Jose Calderon is a pass-first, shoot-second kind of guy.
He is an unselfish sort, the type of point guard who gets more satisfaction in giving than getting, his 9.1-assists per game this season by far the best average on the Toronto Raptors roster (and fifth-best in the NBA).
Raptors head coach Jay Triano, however, would like to see a little bit more balance in the Spaniard's offence and is constantly urging the 29-year-old to take more shots.
Calderon's line in last Sunday's 114-96 loss to the Dallas Mavericks was more to Triano's liking. He hit on seven of his 10 shots and finished with 15 points while passing off eight assists and grabbing eight rebounds.
"And he can do even more," Triano said after team practice Monday. "I think there were a couple clips where he came off the screen in the second half and looked to be a passer. I've always said that you come off screens you can be a scorer. And if they take that away then you can be a passer.
"I just think sometimes he gets predictable with him coming off screens wanting to make plays rather than to play basketball."
The Dallas game marked the first time in eight outings that Calderon had taken at least 10 shots.
Against the Phoenix Suns last Friday, Calderon only attempted three. Against the Chicago Bulls in the game before that, he took five.
Triano, whose 16-44 team takes on the New Orleans Hornets at the Air Canada Centre on Tuesday, said Calderon is more effective when he plays more selfishly and looks for his shot on a more consistent basis.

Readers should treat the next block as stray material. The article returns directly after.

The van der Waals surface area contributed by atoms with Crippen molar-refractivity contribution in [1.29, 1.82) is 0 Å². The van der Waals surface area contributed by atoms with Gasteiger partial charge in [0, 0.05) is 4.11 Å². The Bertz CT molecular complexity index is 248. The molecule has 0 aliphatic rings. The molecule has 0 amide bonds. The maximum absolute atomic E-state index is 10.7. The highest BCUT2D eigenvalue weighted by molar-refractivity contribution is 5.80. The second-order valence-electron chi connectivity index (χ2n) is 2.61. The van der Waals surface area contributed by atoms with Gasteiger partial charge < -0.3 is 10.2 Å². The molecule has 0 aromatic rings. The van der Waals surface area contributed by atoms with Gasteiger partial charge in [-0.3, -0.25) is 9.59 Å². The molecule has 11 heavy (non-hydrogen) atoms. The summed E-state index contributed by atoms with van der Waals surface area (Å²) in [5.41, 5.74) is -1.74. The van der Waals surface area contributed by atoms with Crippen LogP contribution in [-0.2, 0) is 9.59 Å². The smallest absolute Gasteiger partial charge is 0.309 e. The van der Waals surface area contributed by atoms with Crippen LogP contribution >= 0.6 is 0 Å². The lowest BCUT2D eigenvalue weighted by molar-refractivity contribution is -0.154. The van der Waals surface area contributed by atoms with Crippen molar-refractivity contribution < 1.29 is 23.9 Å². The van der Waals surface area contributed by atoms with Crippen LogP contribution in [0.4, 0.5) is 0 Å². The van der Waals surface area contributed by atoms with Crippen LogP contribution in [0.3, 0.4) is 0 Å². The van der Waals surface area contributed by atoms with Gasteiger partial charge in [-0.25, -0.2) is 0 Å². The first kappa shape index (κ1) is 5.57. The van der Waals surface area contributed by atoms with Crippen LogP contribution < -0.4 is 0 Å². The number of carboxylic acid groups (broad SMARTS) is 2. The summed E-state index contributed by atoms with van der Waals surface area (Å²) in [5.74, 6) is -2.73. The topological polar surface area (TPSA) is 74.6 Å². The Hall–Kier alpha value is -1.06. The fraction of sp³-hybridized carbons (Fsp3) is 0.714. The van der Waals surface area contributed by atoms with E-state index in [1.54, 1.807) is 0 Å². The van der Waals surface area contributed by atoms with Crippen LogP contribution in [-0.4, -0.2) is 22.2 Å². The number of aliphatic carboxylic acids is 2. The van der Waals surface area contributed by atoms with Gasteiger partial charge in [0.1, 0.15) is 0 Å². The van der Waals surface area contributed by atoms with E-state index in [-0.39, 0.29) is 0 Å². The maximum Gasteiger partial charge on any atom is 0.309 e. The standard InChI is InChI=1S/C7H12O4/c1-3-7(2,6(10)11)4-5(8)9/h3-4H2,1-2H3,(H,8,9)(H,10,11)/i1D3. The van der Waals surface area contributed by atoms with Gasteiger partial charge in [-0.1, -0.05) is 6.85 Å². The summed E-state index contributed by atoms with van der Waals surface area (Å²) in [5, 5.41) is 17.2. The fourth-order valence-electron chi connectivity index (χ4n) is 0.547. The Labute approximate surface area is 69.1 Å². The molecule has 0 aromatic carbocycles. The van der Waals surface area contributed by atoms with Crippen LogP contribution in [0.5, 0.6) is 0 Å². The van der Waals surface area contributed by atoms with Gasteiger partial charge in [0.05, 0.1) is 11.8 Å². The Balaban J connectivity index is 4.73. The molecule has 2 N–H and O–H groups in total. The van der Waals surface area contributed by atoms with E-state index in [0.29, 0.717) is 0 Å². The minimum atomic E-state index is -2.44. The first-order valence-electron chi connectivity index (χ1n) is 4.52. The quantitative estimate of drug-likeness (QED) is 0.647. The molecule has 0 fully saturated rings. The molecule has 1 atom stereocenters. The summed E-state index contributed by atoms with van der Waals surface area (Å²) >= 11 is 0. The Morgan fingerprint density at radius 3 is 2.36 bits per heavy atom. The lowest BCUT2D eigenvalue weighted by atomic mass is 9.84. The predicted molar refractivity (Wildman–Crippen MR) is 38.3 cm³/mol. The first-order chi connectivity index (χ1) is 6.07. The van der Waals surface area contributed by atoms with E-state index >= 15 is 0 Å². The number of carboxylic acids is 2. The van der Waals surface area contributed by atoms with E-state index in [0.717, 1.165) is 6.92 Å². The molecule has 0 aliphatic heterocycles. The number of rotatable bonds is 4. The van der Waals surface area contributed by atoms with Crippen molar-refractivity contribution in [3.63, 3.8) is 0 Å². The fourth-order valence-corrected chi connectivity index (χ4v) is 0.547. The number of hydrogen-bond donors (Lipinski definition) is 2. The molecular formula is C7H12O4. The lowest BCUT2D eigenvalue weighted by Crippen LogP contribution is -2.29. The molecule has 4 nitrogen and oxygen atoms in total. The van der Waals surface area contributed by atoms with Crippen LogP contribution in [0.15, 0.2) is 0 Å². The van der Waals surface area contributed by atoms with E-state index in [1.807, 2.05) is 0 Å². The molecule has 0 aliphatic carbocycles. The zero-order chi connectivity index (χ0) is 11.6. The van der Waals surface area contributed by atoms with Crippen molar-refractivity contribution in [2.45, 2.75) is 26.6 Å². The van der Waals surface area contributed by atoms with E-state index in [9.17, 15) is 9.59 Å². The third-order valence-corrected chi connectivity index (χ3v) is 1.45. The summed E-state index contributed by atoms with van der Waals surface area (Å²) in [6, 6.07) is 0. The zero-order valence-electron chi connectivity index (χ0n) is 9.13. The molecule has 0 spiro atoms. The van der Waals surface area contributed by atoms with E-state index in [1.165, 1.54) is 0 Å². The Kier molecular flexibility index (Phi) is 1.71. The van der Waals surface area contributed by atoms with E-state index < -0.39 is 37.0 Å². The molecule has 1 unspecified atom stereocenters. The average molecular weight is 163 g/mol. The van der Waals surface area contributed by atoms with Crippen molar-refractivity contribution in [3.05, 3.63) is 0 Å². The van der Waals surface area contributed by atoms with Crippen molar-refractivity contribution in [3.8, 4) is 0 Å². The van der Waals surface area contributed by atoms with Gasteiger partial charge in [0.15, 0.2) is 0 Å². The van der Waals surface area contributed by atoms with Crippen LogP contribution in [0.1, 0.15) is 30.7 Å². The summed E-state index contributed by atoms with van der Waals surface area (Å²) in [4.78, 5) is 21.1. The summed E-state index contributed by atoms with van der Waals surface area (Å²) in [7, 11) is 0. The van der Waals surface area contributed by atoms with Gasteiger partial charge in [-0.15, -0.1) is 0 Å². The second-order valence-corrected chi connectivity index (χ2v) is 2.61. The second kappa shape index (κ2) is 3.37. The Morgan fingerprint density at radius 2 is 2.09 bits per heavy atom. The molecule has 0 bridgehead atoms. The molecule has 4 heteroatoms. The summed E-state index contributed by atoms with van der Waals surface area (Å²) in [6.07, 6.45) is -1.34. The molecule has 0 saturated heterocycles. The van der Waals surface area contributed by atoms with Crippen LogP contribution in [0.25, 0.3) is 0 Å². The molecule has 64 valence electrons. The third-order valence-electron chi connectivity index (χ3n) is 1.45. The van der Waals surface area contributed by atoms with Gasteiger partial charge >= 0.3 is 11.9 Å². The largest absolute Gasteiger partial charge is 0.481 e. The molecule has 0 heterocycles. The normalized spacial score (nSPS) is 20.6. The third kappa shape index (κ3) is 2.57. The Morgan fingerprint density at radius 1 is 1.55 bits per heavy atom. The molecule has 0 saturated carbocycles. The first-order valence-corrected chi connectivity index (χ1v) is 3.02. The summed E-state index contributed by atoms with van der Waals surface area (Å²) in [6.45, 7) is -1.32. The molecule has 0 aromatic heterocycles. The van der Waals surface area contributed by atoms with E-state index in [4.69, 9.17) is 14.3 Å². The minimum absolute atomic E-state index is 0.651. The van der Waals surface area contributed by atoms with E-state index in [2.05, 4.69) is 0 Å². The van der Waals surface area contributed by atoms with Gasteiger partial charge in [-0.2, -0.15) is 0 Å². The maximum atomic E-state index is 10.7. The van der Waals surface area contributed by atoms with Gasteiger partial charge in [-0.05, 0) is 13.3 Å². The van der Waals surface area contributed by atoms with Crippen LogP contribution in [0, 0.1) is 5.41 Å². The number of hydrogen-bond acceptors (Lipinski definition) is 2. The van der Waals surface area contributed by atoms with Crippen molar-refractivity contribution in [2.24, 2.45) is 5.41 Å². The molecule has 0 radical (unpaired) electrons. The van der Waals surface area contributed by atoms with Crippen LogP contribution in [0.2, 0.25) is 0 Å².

"We want him to be aggressive and assertive and I thought he was in the first half [against Dallas, when he hit five of six shots]" Triano said. "In the second half, I didn't think he was as much.
"Especially when we have guys out of the lineup, he's got to look to pick up some of the slack scoring-wise."
This season, Calderon is averaging 9.6 points a game while connecting on 44 per cent of his shots. And he will tell you it is his job as the point guard to try to get everybody involved in the offence when he is on the floor.
"Sometimes, the defence plays better defence, they double team me," Calderon said. "If I got two guys with me, somebody's open. So why am I going to shoot the ball? I just try to pass the ball to the open guy."
Still, Calderon says, depending on the game, it would probably be in the team's best interests for him to play more aggressively.
Andrea Bargnani, Toronto's leading scorer, did not play last Sunday, and missed practice Monday with flu-like symptoms.
"I have no idea," Triano said when asked if the seven-foot centre would be ready for Tuesday. "He's been AWOL for like three days now. We'll see. Hopefully, he's getting better."
After the New Orleans game, Toronto will get on a charter and fly to London for their next two games, Friday and Saturday against the New Jersey Nets.
Raptors forward Amir Johnson, for one, is looking forward to broadening his knowledge base through the European adventure.
"I'm going to come back speaking British," he said.